Thursday, June 30, 2011

Five Not Really Myths

There has been this article going around internet called “5 Myths Atheists Believe About Religion” by Be Scofield that has caught a few people’s attention. A couple of my friends shared it on Facebook, and people like PZ Myers have written blog posts about it. Ever since reading the article, I’ve been wanting to respond to it because I feel that it is really lacking in substance. Here are the myths and my responses to them.

5. Liberal and Moderate Religion Justifies Religious Extremism

This idea is a complicated one which I don’t know if anyone has done any justice to; especially Be Scofield. I think that liberal and moderate religious believers can help justify what I consider religious extremism by claiming to be members of overarching religious institutions and tithing to those institutions. For example, a liberal Catholic who doesn’t believe in a lot of the Catholic church’s position on social issues such as homosexuality, birth control, and abortion but attends church and tithes justifies these extreme positions by adding to their numbers and financing them. Does this mean that these believers are terrible people? Of course not, but they are supporting an organization which holds extreme positions that often cause suffering across the world.

Scofield makes some bad analogies to prove that this is a myth and later makes an analogy to government to make his case. I didn’t think that this his analogies were very good, but Sastra in the comments of Pharyngula makes an analogy that I think is very apt. Sastra uses “absolute monarchy based on the divine right of kings” to illustrate how this myth might not be a myth. Sastra explains that people may try to use the fact that there are “good kings -- kings who were tolerant, virtuous, compassionate, and eager to listen to the will of the people” to justify the existence of absolute monarchies and say that “it's wrong to condemn absolute monarchies as if they were all the same.” But nobody is saying that there aren’t good kings, but the main problem is the system itself. And that’s the same problem with religion. The system of religion itself just isn’t that good. Read her full comment itself to clear up any confusion.

4. Religion Requires a Belief in a Supernatural God

This may be a myth but it is a superficial myth. Sure, religion doesn’t technically require belief in a supernatural God, but I would argue that it requires belief in something supernatural to be called a religion. And for the sake of argument, let’s assume that religion doesn’t require the belief in anything supernatural. Would this change the fact that the majority of religions on the planet require belief in the supernatural and most religious people believe in the supernatural? No, it would not. Non-supernatural believing religions would such a tiny and insignificant minority that it would make sense to just assume that when people were talking about religion and religious believers, they are talking about the supernatural variety.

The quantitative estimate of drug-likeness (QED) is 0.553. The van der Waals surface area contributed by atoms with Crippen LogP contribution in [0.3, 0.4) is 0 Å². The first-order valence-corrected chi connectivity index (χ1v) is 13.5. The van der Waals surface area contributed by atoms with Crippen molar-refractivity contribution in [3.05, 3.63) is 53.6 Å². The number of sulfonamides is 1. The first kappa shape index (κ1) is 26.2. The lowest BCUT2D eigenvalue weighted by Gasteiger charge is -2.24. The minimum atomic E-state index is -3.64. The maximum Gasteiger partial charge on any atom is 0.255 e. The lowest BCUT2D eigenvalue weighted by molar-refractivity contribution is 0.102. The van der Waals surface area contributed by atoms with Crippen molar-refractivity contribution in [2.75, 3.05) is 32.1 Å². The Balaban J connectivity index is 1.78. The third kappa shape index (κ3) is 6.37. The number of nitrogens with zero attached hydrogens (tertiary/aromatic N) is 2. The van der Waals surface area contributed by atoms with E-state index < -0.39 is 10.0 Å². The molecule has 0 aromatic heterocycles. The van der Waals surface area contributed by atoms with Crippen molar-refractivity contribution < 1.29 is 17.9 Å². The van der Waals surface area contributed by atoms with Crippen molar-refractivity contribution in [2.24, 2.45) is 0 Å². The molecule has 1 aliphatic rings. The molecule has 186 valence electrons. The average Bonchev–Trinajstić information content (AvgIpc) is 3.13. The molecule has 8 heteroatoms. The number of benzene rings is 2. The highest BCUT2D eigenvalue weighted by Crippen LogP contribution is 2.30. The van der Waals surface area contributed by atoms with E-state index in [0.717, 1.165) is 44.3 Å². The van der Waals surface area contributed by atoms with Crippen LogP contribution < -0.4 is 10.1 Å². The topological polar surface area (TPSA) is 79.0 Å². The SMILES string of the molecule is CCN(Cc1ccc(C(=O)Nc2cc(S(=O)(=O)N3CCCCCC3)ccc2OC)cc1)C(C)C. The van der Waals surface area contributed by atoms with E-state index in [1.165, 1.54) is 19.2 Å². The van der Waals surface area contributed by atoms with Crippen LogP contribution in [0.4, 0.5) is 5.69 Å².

I think the main problem here is that Scofield is making the definition of religion incredibly wide that almost anything can fit within it. Was Thomas Jefferson really religious? Or did he just think that Jesus was an extraordinary person who provided us with some good moral insights? Can you say that is a person is religious if they do not subscribe to the party dogma of that religion? If so, then what is the difference between a religious person and a non-religious person. I think that a set of beliefs that involves dedication to a particular doctrine or dogma and includes the belief in some sort of supernatural entity or entities or metaphysics is a more coherent and gives us a clear indication between people who are religious or non-religious. Those who do not fit within this definition of religion belong to either an ideology or a philosophical tradition.

3. Religion Causes Bad Behavior

I don’t know if this qualifies as a myth because I don’t think there are really that many atheists that think that religion causes bad behavior. Because of this, I think this is really a strawman that Scofield is setting up to easily knock down. Perhaps most atheists think that religion contributes to bad behavior or gives excuse for bad behavior. Bad behavior is first and foremost a human problem, but religion can set up the stage to allow bad behavior to become something that is justified and even praised. I think this what atheists really mean when they criticize religion.